Let’s say you have received an email from a subcontractor relating to construction work that they have been carrying out for a project. If the email has identified particular work completed and then specifies the amount claimed, this is potentially a payment claim! Assuming it is, you now have ten business days (or a shorter period if specified in the contract) to prepare a payment schedule which sets out how much you propose to pay.

A payment schedule needs to identify the payment claim that has been made, set out how much you propose to pay, and set out any reasons you have for not paying the full amount claimed.

It may be a chore to respond to every email or that could constitute a payment claim under the Act. However, failing to set out a payment schedule within the time required will lead to the full amount claimed being owed to the contractor who has made the claim. If this amount goes unpaid, a contractor can seek to enforce its rights by applying to the Court for a summary judgment for the amount owed.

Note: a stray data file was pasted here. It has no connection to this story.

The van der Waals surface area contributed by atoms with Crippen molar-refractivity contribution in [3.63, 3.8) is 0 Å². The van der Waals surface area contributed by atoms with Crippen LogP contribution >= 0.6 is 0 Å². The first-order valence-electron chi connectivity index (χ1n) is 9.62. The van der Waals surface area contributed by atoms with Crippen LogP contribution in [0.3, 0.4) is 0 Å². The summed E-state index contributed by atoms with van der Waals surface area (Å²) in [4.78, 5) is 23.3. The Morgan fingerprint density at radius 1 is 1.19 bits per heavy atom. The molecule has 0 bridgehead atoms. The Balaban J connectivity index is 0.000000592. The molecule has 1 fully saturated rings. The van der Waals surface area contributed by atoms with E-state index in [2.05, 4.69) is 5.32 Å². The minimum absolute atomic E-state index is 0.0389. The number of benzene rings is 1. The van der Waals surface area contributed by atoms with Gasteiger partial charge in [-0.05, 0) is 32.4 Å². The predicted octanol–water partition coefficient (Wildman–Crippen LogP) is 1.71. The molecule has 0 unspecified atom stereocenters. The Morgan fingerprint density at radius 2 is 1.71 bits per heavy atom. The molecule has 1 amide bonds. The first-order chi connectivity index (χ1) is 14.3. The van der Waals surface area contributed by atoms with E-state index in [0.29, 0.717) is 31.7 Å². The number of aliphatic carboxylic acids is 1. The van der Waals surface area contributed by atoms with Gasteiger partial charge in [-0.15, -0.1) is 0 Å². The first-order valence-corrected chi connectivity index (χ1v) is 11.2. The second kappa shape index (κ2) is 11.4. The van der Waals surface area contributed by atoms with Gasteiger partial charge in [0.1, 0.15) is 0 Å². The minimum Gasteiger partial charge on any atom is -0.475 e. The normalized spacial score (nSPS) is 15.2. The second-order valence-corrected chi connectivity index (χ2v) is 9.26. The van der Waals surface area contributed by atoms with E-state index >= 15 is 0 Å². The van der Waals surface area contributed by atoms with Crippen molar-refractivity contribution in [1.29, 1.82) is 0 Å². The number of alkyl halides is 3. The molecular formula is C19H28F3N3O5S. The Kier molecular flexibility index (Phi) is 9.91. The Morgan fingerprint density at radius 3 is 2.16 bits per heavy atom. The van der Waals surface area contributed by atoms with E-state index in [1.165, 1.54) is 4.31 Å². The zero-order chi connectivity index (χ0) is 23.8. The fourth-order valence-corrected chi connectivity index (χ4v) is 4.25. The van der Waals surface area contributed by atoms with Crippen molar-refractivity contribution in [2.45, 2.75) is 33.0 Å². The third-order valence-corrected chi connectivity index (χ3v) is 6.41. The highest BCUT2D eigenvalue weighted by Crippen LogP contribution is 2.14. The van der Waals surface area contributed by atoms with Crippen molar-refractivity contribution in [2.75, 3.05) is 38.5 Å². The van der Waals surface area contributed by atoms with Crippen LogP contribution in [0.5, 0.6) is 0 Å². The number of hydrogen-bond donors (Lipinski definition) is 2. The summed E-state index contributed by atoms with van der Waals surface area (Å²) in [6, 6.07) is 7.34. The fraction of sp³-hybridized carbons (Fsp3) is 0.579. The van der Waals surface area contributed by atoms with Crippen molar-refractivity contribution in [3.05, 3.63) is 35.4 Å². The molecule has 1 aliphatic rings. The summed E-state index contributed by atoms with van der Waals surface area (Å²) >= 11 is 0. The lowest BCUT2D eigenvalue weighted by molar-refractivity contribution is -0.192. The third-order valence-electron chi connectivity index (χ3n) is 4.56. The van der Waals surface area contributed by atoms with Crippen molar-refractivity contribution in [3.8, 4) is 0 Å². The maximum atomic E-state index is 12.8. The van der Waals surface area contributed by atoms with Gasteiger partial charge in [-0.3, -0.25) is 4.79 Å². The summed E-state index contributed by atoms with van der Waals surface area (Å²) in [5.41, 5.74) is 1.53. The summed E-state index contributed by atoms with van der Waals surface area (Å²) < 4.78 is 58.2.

The Bottom Line

When you have entered into a contract relating to construction work or related goods and services, it pays to be vigilant. A few helpful points to remember when you’ve entered into an agreement for construction work or are otherwise having building works done:

  1. The contract you have entered may be relatively informal. It may even have been an oral agreement only – payment claims can still be made under such contracts;
  2. What constitutes a contract for construction or related goods and services can be very wide – the building of temporary structures can be construction that falls under the legislation, as can agreements for goods necessary for/incidental to construction projects;
  3. Payment claims can come in many shapes and sizes. Some payment claims can be formal (such as an invoice on the letterhead of the company you have contracted with). Some payment claims can be informal (such as an email).
  4. Serving a payment schedule on time and in the required form is crucial if you want to avoid payment of the entire amount claimed – in NSW you only have ten days to serve the payment schedule. Sticking your head in the sand is not an option!
  5. Talk to a lawyer if you are in doubt about what to do, and make sure you do it as soon as possible.

***

If you have received what you think to be a payment claim and need assistance responding or if you have any questions, get in touch with our building and construction lawyers on 1300 544 755.

Webinars

Redundancies and Restructuring: Understanding Your Employer Obligations

Thursday 7 July | 11:00 - 11:45am

Online
If you plan on making a role redundant, it is crucial that you understand your employer obligations. Our free webinar will explain.
Register Now